ABSTRACT Objective We aimed to investigate the acute cardiac effects of severe SARS-CoV-2. Methods This is an observational study generated from the first 79 patients admitted to Uppsala intensive care due to respiratory failure with SARS-CoV-2 infection. 34 underwent echocardiography of which 25 were included in the study and compared to 44 non-echo patients. Exclusion was based on absence of normofrequent sinus rhythm and mechanical respiratory support. Biomarker analysis was carried out on all patients. Results Mortality was increased in the echo compared to non-echo group (44 % vs. 16%, p<0.05). Right sided dimensions and functional parameters were not affected. Tricuspid regurgitation velocity indicated how increased pulmonary artery pressure was associated with mortality (survivors (n=5): 2.51 ± 0.01 m/s vs. non-survivors (n=5): 3.06 ± 0.11 m/s, p<0.05). Cardiac markers and D-dimer correlated to initiation of echocardiography (hs-TnI (ng/L): echo (n=23): 133 ± 45 vs. non-echo (n=41): 81.3 ± 45, p<0.01;NTproBNP (ng/L): echo (n=25): 2959 ± 573 vs. non-echo (n=42): 1641 ± 420, p<0.001;D-dimer (mg/L): echo (n=25): 16.1 ± 3.7 vs. non-echo (n=43: 6.1 ± 1.5, p<0.01) and mortality (hs-TnI (ng/L): survivors (n=48): 59.1 ± 21 vs. non-survivors (n=17): 211 ± 105, p<0.0001;NT-proBNP (ng/L): survivors (n=47): 1310 ± 314 vs. non-survivors (n=20): 4065 ± 740, p<0.0001;D-dimer (mg/L): survivors (n=50): 7.2 ± 1.5 vs. non-survivors (n=18): 17.1 ± 4.8, p<0.01). All intervals refer to standard error of the mean. Tricuspid regurgitation velocity was correlated with troponin I (r=0.93, r 2 =0.74, p<0.001, n=10). Conclusions These results suggest that there is no clear negative effect on cardiac function in critical SARS-CoV-2. There are indications that pulmonary pressure elevation carries a negative predictive outcome suggesting pulmonary disease as the driver of mortality. Cardiac biomarkers as well as D-dimer carry predictive value. Trial registration number Patients were included in “Clinical trials NCT04316884 ” Article summary Strength and limitations of this study - The patient body is recruited from all patients admitted to ICU in need of mechanical respiratory support independent of background which makes it relevant to clinical practice. - The echocardiographic image acquisition was carried out by hospital assigned agents on clinical indication, which makes the results applicable in a clinical setting. - Since the image acquisition was carried out on a clinical indication, the results may be skewed towards the false positive if applied to all Covid19 patients.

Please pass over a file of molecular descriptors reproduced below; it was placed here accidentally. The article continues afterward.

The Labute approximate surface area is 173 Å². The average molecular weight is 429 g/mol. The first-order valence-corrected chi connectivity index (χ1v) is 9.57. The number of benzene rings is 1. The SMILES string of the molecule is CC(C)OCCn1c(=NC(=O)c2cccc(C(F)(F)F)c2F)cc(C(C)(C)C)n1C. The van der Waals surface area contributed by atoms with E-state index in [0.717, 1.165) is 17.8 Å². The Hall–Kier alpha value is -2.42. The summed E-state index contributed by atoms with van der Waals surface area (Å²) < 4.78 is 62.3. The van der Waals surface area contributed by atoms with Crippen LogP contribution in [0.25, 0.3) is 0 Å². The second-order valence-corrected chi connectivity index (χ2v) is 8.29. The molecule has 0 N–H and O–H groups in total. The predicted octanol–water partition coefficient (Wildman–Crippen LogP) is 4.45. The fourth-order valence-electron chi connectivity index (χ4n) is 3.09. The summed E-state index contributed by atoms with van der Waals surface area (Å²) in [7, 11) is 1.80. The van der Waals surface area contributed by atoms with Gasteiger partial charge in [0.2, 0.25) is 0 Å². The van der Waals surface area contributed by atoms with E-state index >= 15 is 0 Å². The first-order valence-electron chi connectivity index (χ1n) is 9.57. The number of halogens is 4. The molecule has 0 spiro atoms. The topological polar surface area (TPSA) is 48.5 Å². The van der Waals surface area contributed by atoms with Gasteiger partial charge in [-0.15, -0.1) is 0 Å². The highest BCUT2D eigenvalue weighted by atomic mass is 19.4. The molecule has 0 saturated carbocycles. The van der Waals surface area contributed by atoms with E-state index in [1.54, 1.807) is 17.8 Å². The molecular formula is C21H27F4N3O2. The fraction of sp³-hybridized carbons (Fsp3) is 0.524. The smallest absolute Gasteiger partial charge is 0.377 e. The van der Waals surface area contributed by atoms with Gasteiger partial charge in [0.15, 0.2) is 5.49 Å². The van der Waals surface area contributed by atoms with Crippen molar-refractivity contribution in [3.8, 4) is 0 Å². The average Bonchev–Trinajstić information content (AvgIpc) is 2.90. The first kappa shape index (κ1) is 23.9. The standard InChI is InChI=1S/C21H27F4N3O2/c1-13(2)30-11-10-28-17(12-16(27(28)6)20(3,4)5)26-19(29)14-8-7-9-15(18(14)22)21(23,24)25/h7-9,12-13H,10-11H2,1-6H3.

17.
J Clin Invest ; 131(23)2021 12 01.
Article in English | MEDLINE | ID: covidwho-1546628

ABSTRACT